#7, #4 if that’s the case I declare Sodium (the metal, not Salt) to be the official currency of phillambia. Only trouble is, we’re an island nation…

  30. efergus3 says:

    The latest: http://www.cbsnews.com/stories/2008/07/30/world/main4306447.shtml. It seems that the new exchange is $10B old dollars for one new. Having to figure things out in billion and trillions was freaking out the computers and calculators.

  31. MaxEmerika says:

    #7: I can’t believe that you think Mugabe might have shame.

  32. TheDude06 says:

    That CBS article is great. they said local retailers cut *six* zeroes off of all prices, so their cash registers still work.

    They also said stacks of 10M bills litter the streets. the homeless wont pick them up. they DO use them for toilet paper, because its cheaper.

  33. Ocker3 says:

    Wonder why all this currency is being sold on Australian EBay rather than the US site?

  34. donnamatrix says:

    I still have a 10,000 zim note from my trip there — less than a year ago. At the time, it was worth about 5 cents US (less by the time I left.)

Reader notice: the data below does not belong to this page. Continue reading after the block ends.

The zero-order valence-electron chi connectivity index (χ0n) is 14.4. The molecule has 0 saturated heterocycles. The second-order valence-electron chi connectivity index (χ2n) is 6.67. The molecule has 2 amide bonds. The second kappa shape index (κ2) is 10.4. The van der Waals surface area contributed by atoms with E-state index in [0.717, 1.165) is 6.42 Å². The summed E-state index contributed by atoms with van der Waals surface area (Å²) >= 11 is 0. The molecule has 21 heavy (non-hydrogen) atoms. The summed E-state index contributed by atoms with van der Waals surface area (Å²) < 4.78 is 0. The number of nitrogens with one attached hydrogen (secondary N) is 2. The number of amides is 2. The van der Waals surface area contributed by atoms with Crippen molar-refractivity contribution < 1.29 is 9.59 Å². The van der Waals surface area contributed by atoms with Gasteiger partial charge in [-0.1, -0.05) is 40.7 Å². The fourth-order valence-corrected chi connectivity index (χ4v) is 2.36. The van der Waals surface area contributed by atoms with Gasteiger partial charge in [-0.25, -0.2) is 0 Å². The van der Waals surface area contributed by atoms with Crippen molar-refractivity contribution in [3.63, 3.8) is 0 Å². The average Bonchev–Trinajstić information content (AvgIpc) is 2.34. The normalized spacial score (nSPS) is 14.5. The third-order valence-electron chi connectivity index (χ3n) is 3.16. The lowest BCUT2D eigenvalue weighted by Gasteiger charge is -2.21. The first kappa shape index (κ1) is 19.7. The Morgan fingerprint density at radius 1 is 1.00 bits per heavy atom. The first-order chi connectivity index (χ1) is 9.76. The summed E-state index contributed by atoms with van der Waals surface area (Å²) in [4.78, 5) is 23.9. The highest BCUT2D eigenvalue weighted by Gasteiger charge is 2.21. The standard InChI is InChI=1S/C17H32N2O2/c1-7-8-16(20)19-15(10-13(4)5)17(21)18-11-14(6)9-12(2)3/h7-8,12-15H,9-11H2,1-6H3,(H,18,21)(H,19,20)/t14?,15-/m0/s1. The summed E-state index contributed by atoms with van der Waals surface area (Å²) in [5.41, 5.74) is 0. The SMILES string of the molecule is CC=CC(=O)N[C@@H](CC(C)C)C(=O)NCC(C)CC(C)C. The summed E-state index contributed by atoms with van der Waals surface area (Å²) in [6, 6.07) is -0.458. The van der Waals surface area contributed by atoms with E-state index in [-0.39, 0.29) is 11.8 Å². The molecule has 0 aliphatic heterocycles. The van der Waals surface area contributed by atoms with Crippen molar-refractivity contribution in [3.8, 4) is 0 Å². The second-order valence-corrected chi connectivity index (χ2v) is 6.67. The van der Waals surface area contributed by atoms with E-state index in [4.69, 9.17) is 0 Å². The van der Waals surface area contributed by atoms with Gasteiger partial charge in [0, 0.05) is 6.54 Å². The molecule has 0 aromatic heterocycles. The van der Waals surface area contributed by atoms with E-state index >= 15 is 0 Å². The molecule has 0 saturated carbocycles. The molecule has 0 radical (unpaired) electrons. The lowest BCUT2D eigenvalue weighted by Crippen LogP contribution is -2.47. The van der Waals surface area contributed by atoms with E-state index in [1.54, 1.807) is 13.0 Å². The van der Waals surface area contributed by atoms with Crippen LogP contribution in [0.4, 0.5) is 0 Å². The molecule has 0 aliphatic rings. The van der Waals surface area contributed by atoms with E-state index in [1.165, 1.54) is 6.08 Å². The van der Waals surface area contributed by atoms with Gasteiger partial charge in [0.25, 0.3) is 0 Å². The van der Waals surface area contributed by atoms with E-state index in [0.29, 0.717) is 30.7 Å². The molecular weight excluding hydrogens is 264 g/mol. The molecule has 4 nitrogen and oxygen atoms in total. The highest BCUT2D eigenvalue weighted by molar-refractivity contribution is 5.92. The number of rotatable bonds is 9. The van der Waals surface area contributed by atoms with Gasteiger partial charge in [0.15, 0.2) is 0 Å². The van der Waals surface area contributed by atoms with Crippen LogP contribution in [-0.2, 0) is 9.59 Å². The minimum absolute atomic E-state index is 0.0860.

The kicker? That was the legal maximum I could take out of the country in currency.

  35. zuzu says:

    Ah hyperinflation… good thing the USA doesn’t just expand its money supply to cover its trillions in war debts… oh wait.

    (But rising prices of commodities such as gold, food, and oil are “mysterious” according to “economists” in mass-media.)

  36. efergus3 says:

    What’s sad is that Mugabe’s supporters STILL haven’t figured out that he’s the problem not the solution. Sort of like the 17 people in the US who still support President Bush.

    • Antinous says:

      Mugabe’s supporters have food and guns. Mugabe’s opponents have neither. It’s not really a matter of political choice. Morgan Tsavangirai won the general election.

  37. Bugs says:

    I’d love to get a good source for these notes. I’d buy many thousands of $100-and-up notes then swim in them, Scrooge MdDuck style.

    The other, better, alternative is to have a “billionaires’ party”: have your friends turn up in black tie with million dollar notes used as coasters, cigar lighters, sewn into fans, used to line hats etc. It’d be awesome.

  38. Ugly Canuck says:

    Help me out? Can you break a hundred billion?